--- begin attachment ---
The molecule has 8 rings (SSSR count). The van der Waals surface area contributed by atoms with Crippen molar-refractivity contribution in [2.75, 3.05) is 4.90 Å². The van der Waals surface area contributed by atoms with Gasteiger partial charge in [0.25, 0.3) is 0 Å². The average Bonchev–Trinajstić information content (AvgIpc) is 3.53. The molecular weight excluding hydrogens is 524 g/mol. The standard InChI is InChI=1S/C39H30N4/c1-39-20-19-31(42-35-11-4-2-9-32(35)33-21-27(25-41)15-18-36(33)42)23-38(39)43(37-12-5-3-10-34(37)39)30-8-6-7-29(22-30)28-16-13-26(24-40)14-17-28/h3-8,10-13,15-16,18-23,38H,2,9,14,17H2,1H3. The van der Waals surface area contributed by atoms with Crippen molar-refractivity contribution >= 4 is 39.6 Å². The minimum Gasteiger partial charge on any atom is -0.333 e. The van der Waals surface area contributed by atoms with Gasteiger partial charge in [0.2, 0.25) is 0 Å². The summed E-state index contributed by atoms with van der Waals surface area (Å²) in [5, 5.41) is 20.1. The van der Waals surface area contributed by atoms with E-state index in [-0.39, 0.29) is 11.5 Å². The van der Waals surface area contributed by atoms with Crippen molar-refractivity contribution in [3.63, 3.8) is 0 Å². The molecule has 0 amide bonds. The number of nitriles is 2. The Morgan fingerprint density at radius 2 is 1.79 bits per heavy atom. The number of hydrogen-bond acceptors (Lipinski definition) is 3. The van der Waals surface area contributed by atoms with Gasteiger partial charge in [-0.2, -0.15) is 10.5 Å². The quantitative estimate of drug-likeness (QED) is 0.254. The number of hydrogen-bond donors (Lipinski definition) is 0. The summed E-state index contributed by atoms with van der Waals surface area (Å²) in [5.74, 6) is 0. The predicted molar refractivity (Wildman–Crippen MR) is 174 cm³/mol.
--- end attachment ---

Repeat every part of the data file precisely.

The molecule has 8 rings (SSSR count). The van der Waals surface area contributed by atoms with Crippen molar-refractivity contribution in [2.75, 3.05) is 4.90 Å². The van der Waals surface area contributed by atoms with Gasteiger partial charge in [0.25, 0.3) is 0 Å². The average Bonchev–Trinajstić information content (AvgIpc) is 3.53. The molecular weight excluding hydrogens is 524 g/mol. The standard InChI is InChI=1S/C39H30N4/c1-39-20-19-31(42-35-11-4-2-9-32(35)33-21-27(25-41)15-18-36(33)42)23-38(39)43(37-12-5-3-10-34(37)39)30-8-6-7-29(22-30)28-16-13-26(24-40)14-17-28/h3-8,10-13,15-16,18-23,38H,2,9,14,17H2,1H3. The van der Waals surface area contributed by atoms with Crippen molar-refractivity contribution >= 4 is 39.6 Å². The minimum Gasteiger partial charge on any atom is -0.333 e. The van der Waals surface area contributed by atoms with Gasteiger partial charge in [0.2, 0.25) is 0 Å². The summed E-state index contributed by atoms with van der Waals surface area (Å²) in [5, 5.41) is 20.1. The van der Waals surface area contributed by atoms with E-state index in [-0.39, 0.29) is 11.5 Å². The van der Waals surface area contributed by atoms with Crippen molar-refractivity contribution in [3.63, 3.8) is 0 Å². The molecule has 0 amide bonds. The number of nitriles is 2. The Morgan fingerprint density at radius 2 is 1.79 bits per heavy atom. The number of hydrogen-bond acceptors (Lipinski definition) is 3. The van der Waals surface area contributed by atoms with Gasteiger partial charge in [-0.2, -0.15) is 10.5 Å². The quantitative estimate of drug-likeness (QED) is 0.254. The number of hydrogen-bond donors (Lipinski definition) is 0. The summed E-state index contributed by atoms with van der Waals surface area (Å²) in [5.74, 6) is 0. The predicted molar refractivity (Wildman–Crippen MR) is 174 cm³/mol.